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CURRENT ISSUEMINERVA ANESTESIOLOGICA

A Journal on Anesthesiology, Resuscitation, Analgesia and Intensive Care


Official Journal of the Italian Society of Anesthesiology, Analgesia, Resuscitation and Intensive Care
Indexed/Abstracted in: Current Contents/Clinical Medicine, EMBASE, PubMed/MEDLINE, Science Citation Index Expanded (SciSearch), Scopus
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ORIGINAL ARTICLES  


Minerva Anestesiologica 2011 February;77(2):147-53

language: English

The low therapeutic efficacy of postoperative chest radiographs for surgical intensive care unit patients

A. Kröner 1, 2, E. Van Iperen 1, J. Horn 1, J. M. Binnekade 1, P. E. Spronk 3, J. Stoker 4, M. J. Schultz 1, 5, 6

1 Department of Intensive Care Medicine, Academic Medical Center, University of Amsterdam, Amsterdam, the Netherlands;
2 Department of Anesthesiology, Academic Medical Center, University of Amsterdam, Amsterdam, the Netherlands;
3 Department of Intensive Care Medicine, Gelre Hospital, Location Lukas, Apeldoorn, the Netherlands;
4 Department of Radiology, Academic Medical Center, University of Amsterdam, Amsterdam, the Netherlands;
5 Laboratory of Experimental Intensive Care and Anesthesiology (L·E·I·C·A), Academic Medical Center, University of Amsterdam, Amsterdam, the Netherlands;
6 HERMES Critical Care Group, Amsterdam, the Netherlands


FULL TEXT  REPRINTS


BACKGROUND: The clinical value of postoperative chest radiographs (CXRs) for surgical intensive care unit (ICU) patients is largely unknown. In the present study, we determined the diagnostic and therapeutic efficacy of postoperative CXRs for different surgical subgroups and related their efficacy to the time after ICU admission.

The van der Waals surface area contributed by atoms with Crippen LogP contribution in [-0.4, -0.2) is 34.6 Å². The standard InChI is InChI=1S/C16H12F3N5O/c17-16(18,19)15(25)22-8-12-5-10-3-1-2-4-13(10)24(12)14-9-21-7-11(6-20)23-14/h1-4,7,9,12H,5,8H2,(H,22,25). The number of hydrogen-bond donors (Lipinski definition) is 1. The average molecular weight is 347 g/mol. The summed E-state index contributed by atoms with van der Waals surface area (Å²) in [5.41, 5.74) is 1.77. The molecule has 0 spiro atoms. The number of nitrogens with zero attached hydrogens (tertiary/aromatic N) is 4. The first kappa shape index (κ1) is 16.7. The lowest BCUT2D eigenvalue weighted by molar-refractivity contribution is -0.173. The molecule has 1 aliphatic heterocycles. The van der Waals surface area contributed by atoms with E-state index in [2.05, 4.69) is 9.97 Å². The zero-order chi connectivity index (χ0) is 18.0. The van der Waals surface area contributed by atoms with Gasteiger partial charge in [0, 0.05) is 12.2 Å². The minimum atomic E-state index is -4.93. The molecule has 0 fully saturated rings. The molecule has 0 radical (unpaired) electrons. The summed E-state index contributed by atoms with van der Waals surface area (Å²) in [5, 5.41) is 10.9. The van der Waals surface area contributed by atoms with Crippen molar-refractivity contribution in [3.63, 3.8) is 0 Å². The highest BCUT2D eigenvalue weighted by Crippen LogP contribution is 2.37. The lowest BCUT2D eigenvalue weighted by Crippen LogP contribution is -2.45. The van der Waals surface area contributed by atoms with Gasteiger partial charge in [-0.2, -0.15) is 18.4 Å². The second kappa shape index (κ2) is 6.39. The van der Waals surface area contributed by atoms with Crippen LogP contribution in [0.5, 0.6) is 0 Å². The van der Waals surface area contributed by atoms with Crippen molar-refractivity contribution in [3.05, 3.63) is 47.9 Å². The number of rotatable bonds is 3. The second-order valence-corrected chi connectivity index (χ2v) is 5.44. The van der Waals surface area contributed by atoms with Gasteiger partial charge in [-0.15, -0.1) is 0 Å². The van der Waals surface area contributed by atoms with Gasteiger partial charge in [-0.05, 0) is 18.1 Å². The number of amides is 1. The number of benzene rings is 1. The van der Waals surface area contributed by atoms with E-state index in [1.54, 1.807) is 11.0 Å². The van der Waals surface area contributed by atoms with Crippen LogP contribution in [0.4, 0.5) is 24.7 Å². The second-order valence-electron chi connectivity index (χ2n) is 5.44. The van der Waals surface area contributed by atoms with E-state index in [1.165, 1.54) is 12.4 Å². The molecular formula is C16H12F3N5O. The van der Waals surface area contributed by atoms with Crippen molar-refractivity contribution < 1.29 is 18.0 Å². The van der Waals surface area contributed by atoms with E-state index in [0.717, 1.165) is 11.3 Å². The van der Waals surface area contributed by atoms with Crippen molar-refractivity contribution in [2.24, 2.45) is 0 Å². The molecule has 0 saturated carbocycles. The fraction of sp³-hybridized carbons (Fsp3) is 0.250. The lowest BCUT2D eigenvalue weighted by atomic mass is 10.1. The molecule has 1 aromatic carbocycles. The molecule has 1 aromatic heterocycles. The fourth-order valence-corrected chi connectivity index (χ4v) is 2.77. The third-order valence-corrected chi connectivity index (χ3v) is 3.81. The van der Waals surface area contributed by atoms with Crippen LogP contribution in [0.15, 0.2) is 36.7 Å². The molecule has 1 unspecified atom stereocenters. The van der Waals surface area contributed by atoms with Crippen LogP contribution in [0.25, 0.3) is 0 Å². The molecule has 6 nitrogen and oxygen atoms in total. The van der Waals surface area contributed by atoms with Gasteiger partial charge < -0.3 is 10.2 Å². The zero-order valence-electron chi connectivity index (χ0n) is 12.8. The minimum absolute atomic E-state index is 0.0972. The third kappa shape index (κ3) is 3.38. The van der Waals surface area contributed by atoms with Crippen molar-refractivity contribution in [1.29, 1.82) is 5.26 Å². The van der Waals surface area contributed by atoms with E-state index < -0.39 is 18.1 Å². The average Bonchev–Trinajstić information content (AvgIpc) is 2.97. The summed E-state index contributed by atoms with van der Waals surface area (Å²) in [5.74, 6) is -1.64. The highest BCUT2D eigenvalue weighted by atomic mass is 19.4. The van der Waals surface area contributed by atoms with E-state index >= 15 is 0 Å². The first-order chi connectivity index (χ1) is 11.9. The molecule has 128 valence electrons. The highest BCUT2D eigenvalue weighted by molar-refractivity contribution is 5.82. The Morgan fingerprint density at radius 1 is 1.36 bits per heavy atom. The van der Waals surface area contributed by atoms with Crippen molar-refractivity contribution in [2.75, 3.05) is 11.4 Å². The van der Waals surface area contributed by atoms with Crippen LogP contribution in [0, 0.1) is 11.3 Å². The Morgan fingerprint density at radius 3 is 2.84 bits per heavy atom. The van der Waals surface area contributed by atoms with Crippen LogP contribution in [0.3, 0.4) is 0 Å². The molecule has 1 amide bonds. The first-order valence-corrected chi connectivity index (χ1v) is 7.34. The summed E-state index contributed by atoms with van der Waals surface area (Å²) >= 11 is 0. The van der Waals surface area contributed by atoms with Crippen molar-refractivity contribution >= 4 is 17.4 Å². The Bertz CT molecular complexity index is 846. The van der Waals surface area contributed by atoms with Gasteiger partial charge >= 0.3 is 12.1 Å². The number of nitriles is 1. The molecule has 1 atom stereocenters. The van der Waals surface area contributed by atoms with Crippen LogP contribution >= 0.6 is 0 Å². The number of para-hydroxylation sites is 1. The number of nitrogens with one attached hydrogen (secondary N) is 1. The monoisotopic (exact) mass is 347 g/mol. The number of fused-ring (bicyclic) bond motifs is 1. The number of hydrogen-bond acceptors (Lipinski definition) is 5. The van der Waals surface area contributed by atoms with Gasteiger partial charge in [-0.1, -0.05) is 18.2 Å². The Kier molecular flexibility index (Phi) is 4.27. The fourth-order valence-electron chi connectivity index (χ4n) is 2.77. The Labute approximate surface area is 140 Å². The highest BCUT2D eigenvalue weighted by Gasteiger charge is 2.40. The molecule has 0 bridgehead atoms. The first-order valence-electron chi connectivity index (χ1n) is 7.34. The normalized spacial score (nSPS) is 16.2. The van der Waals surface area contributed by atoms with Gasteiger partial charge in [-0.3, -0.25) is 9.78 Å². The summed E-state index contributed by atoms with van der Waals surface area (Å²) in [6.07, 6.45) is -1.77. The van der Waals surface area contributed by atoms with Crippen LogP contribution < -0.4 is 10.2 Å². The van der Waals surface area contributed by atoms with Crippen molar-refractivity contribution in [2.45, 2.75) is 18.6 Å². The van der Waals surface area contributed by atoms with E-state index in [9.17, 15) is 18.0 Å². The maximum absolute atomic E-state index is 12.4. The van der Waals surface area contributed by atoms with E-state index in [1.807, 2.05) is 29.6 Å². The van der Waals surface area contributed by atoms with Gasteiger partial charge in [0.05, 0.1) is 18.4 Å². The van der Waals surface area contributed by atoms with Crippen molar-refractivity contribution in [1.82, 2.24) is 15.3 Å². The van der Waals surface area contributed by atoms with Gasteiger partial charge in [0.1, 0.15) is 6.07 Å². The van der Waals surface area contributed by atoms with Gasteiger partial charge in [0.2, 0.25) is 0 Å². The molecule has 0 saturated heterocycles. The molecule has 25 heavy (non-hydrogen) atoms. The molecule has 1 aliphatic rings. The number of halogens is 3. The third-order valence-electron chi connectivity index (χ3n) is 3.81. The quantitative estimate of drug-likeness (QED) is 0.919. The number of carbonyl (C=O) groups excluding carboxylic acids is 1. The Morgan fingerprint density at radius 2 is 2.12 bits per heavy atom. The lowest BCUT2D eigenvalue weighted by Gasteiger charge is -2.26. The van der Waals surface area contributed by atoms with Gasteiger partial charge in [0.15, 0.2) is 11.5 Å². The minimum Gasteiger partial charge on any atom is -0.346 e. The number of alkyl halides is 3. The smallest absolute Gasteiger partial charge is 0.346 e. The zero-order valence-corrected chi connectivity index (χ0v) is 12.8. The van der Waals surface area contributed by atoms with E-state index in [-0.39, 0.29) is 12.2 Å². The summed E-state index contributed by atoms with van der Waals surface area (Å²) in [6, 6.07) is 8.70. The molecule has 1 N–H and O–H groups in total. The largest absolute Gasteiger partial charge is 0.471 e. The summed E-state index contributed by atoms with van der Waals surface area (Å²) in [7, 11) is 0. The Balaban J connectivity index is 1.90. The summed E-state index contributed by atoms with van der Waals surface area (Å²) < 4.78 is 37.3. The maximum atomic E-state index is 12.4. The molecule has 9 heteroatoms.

METHODS: A prospective, observational study of consecutive postoperative surgical ICU patients was performed during a 10 month period. We restricted our analysis to CXRs obtained within six hours after admission to the ICU. Diagnostic efficacy was defined by the presence of predefined major abnormalities; therapeutic efficacy was defined by predefined actions taken because of any abnormality found on postoperative CXRs.
RESULTS: Of 857 surgical ICU patients, 670 (78%) had a postoperative CXR after admission to the ICU. Of these CXRs, 80 were performed for clinical reasons, and 590 were routinely obtained (i.e., these CXRs were made without a reason other than admission to the ICU itself). The diagnostic efficacy of clinically indicated and routinely obtained CXRs was 18% (14/80) and 13% (79/590), respectively. Of all predefined abnormalities found on CXRs, 60% involved the malposition of invasive devices, such as endotracheal tubes or central venous lines. The therapeutic efficacy of clinically indicated and routinely obtained CXRs was 4% (3/80) and 4% (26/590), respectively. While the diagnostic and therapeutic efficacy of routinely obtained CXRs were not dependent on timing of admission, the diagnostic and therapeutic efficacy of clinically indicated CXRs was higher for CXRs taken closer to the time of ICU admission.
CONCLUSION: Although the diagnostic efficacy of clinically indicated and routinely obtained postoperative CXRs in surgical ICU patients appears to be significant, their therapeutic efficacy is low.

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